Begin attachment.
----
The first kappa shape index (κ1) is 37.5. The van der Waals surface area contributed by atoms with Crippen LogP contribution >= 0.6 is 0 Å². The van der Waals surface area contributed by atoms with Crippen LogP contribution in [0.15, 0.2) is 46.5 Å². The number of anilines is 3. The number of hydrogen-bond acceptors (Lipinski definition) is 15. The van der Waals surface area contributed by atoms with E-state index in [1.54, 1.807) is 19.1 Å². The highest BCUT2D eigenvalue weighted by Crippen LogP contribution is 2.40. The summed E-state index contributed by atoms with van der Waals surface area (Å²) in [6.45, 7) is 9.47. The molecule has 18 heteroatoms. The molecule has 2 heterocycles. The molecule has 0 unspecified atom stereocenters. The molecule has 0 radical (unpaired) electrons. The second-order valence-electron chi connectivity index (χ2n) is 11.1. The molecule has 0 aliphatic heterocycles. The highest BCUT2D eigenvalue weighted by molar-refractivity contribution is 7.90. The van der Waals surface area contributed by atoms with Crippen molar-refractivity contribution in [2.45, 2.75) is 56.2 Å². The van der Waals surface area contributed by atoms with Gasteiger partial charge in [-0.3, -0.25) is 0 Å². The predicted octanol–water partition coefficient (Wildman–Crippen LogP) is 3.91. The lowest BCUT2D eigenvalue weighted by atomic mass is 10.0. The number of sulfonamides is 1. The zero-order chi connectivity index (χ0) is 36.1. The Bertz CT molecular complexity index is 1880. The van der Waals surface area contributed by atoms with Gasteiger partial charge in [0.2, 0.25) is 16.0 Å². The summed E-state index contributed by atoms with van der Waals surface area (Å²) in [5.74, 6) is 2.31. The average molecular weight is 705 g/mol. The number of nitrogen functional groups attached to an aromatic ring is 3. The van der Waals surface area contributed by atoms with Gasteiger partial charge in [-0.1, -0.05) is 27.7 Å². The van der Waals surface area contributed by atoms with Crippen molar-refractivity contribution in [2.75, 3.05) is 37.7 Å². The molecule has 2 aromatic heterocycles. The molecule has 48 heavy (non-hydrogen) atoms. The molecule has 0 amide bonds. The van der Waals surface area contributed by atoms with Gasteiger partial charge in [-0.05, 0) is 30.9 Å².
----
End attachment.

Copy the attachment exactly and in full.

The first kappa shape index (κ1) is 37.5. The van der Waals surface area contributed by atoms with Crippen LogP contribution >= 0.6 is 0 Å². The van der Waals surface area contributed by atoms with Crippen LogP contribution in [0.15, 0.2) is 46.5 Å². The number of anilines is 3. The number of hydrogen-bond acceptors (Lipinski definition) is 15. The van der Waals surface area contributed by atoms with E-state index in [1.54, 1.807) is 19.1 Å². The highest BCUT2D eigenvalue weighted by Crippen LogP contribution is 2.40. The summed E-state index contributed by atoms with van der Waals surface area (Å²) in [6.45, 7) is 9.47. The molecule has 18 heteroatoms. The molecule has 2 heterocycles. The molecule has 0 unspecified atom stereocenters. The molecule has 0 radical (unpaired) electrons. The second-order valence-electron chi connectivity index (χ2n) is 11.1. The molecule has 0 aliphatic heterocycles. The highest BCUT2D eigenvalue weighted by molar-refractivity contribution is 7.90. The van der Waals surface area contributed by atoms with Crippen molar-refractivity contribution in [2.45, 2.75) is 56.2 Å². The van der Waals surface area contributed by atoms with Gasteiger partial charge in [-0.3, -0.25) is 0 Å². The predicted octanol–water partition coefficient (Wildman–Crippen LogP) is 3.91. The lowest BCUT2D eigenvalue weighted by atomic mass is 10.0. The number of sulfonamides is 1. The zero-order chi connectivity index (χ0) is 36.1. The Bertz CT molecular complexity index is 1880. The van der Waals surface area contributed by atoms with Gasteiger partial charge in [0.2, 0.25) is 16.0 Å². The summed E-state index contributed by atoms with van der Waals surface area (Å²) in [5.74, 6) is 2.31. The average molecular weight is 705 g/mol. The number of nitrogen functional groups attached to an aromatic ring is 3. The van der Waals surface area contributed by atoms with Gasteiger partial charge in [-0.1, -0.05) is 27.7 Å². The van der Waals surface area contributed by atoms with Crippen molar-refractivity contribution in [2.75, 3.05) is 37.7 Å². The molecule has 2 aromatic heterocycles. The molecule has 48 heavy (non-hydrogen) atoms. The molecule has 0 amide bonds. The van der Waals surface area contributed by atoms with Gasteiger partial charge in [-0.05, 0) is 30.9 Å².